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Three Options For the Revolution Until Kouassi Arrives

New Revs DP midfielder Xavier Kouassi could be the successor to Jermaine Jones, but what will the Revs do until he arrives later this summer?

Winslow Townson-USA TODAY Sports

Earlier today, the New England Revolution announced the signing of midfielder Xavier Kouassi as a Designated Player on a pre-contract from Swiss club FC Sion. Kouassi will be added to the roster following the end of his current contract on June 30, 2016.

There's a lot to like about Kouassi. He seems to be the replacement for Jermaine Jones in the Revs starting lineup; a rangy, hard tackling, box-to-box midfielder that likes to get involved on the counter attack. The Revs brass praised his leadership qualities as the captain of Sion, and he certainly doesn't have a problem getting involved defensively.

I actually find this encouraging, even if Kouassi misses a game or two for yellow card accumulation during a full season. Provided Kouassi isn't recklessly diving into tackles every week, this is the defensive enforcer the team needs in the middle of the field. The Revs have solid depth at central midfield without Kouassi and they'll have to use that depth to get through the first half of the season.

Also, I rather prefer a signing like Kouassi, despite the fact he's a relative unknown than say, an aging Frank Lampard, Andrea Pirlo, Steven Gerrard or Ashley Cole. Kouassi, like Jermaine Jones, seems to be a gamer. That means he's someone who's going to play his hardest for all 90 minutes even when he's not at his personal best. And for the Revs to sign a player with Europa League experience in his prime, this could be a steal.

On the surface, this is a quality signing with good value as Kyle McCarthy explains over at FOX Soccer. But with Kouassi still in Europe for the first half of the season it does bring up one important question:

What do the Revolution do until July in the midfield?

SCOTTY CALDWELL, LONE RANGER


The first option would be to deploy Scott Caldwell as a lone holding midfielder. Rather than figure out who plays next to Caldwell, the Revs just put a more attack minded player in front of him. And there's a lot of possibilities here for Jay Heaps to consider.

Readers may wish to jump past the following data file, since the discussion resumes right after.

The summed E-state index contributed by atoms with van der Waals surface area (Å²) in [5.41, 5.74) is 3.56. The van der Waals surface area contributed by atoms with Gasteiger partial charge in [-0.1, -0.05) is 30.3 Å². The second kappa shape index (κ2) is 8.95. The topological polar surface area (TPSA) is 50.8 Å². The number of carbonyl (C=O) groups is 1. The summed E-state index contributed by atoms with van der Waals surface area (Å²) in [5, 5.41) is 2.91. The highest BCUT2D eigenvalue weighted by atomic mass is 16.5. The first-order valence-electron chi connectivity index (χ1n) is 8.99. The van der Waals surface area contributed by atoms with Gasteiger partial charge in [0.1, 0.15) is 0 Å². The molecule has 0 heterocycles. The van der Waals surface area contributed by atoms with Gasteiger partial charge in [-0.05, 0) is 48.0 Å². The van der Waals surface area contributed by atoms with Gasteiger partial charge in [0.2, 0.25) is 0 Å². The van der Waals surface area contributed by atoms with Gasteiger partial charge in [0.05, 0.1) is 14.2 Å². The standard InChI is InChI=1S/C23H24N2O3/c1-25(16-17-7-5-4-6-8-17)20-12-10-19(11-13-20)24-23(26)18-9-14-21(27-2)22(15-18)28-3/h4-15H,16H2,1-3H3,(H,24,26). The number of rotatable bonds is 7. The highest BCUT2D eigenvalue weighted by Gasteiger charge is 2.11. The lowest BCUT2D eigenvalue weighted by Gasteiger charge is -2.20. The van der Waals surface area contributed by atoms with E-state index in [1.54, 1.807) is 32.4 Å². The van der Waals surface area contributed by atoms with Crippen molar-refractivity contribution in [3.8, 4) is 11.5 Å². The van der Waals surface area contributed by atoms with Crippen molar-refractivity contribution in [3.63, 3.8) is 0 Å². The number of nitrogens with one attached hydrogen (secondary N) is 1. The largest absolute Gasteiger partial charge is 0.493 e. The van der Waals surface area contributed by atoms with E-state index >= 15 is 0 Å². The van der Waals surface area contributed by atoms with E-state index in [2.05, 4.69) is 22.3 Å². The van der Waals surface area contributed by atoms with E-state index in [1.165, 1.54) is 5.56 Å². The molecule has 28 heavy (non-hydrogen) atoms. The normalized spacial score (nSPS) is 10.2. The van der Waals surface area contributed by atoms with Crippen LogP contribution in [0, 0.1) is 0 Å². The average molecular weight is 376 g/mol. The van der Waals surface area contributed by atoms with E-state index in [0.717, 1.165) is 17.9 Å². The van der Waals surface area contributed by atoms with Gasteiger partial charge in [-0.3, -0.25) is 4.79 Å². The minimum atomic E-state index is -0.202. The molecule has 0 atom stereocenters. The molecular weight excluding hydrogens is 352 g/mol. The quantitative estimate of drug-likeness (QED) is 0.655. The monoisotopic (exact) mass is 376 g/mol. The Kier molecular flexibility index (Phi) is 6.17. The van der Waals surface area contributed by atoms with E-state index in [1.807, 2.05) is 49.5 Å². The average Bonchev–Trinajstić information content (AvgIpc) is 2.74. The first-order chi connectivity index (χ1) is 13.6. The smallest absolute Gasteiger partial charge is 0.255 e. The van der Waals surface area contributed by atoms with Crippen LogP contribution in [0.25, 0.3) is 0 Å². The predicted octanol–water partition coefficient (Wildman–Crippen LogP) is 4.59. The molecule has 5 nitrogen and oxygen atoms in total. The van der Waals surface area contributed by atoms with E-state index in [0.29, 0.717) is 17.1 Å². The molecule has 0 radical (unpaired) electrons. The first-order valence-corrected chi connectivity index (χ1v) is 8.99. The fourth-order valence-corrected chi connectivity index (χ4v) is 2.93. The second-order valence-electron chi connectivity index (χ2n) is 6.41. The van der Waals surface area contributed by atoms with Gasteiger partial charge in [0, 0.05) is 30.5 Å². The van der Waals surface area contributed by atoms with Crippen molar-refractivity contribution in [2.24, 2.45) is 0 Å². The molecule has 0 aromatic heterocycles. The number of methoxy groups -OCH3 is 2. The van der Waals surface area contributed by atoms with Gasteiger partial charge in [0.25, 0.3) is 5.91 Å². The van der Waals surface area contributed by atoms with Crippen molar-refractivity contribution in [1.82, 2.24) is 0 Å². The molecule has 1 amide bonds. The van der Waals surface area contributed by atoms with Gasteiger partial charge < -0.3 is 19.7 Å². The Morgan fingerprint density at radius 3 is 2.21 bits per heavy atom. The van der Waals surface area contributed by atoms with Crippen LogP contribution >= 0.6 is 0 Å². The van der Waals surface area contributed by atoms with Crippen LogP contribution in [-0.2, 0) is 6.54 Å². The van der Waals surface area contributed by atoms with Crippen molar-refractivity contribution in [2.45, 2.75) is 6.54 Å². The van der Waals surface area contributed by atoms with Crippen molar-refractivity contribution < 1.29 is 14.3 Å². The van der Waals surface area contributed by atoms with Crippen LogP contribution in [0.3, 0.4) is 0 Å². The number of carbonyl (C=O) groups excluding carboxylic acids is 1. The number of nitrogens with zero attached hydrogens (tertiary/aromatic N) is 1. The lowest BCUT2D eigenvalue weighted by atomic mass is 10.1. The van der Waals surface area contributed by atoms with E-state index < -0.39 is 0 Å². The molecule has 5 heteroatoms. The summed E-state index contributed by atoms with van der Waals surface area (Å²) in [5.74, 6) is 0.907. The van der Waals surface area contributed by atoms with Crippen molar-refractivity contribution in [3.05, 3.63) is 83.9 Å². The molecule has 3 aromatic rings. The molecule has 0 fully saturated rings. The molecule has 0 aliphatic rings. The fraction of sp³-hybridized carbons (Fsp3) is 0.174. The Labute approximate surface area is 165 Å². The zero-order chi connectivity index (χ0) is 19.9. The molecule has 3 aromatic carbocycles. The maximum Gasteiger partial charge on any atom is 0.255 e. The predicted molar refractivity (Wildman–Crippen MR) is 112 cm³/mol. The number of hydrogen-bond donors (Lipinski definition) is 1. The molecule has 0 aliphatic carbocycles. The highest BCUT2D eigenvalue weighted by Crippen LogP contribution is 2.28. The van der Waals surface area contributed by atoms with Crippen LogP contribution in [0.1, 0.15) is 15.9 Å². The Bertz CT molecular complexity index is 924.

The Revolution could adjust their base midfield to a 4-1-4-1, and play another central midfielder in front of Caldwell. This starting role would more than likely fall to Kelyn Rowe, a position he's played before with the Revolution. This wouldn't be as drastic a tactical shift, the Revs would still have a five-man midfield, but it would put more defensive emphasis directly on Caldwell and the central midfielders to track back and help.

JUAN AND CHARLIE UP TOP

You could also see a two striker tandem of Juan Agudelo and Charlie Davies up top and the Revs move to a four man midfield unit. Lee Nguyen would still be the primary option in the middle, with Teal Bunbury, Kelyn Rowe and Diego Fagundez manning the flanks primarily.

I've never been a fan of a the diamond midfield, mostly for defensive reasons, but I think it would be worth a look here. Even a 4-1-3-2 setup would be adequate with the personnel the Revs have in certain situations.

This idea offers a lot of flexibility late in games, allowing Juan to shift out wide late in the game or subbing off a striker to bring on another midfielder to close out the game. The downside is, it could open up a lot of space in the midfield for opponents to take advantage of to create chances. Nguyen would likely have to spend a lot more time tracking back to help on defense, taking him away from the final third and what he does best.

HOLDING MIDFIELD BY COMMITTEE

If I had to guess, this is likely what Jay Heaps and the Revs will do. The base 4-2-3-1 formation largely works despite the rotating pieces on both attack and defense at times. And there's no shortage of players for the Revs to put next to Caldwell for the first half of the season until Kouassi arrives and his ready to play.

Daigo Kobayashi signed a new deal with the Revs, and he's the top candidate to be the placeholder for Kouassi in the starting lineup. Daigo brings an interesting flair to his game, and he's more than capable as a box-to-box player. Kobayashi perhaps doesn't bring the true defensive bite of a Jones or Kouassi, but for a the first half of the season, the balance he would bring to the midfield on both sides of the ball is more than enough to get the job done


After Daigo on the depth chart it is less clear at the moment. MLS veteran Jeb Brovsky is in camp as trialist and I like the idea of Brovsky as a holding mid though he mostly featured as a fullback with NYC FC last season. Steve Neumann led the league in substitute appearances two years ago as a rookie, playing in multiple roles in the midfield. Homegrown Zach Herivaux has yet to make his MLS debut but he's a central midfielder by trade that has played centerback for the Haiti U20s in CONCACAF competition.

No matter what the Jay Heaps and the Revolution decide to do in the short term, in the long term this roster feels far more complete than it did last season. The backline additions of Jordan McCrary and on loan defender Sambinha have shored up the depth on the defensive end as well. Combined with getting Darrius Barnes back from injury, the Revolution have no shortage of options on defense, midfield or attack.

Even though the Revs will have to wait until the summer to get Kouassi on the field, they'll be looking for the a similar spark that Jones gave them in 2014 en route to an MLS Cup Final appearance.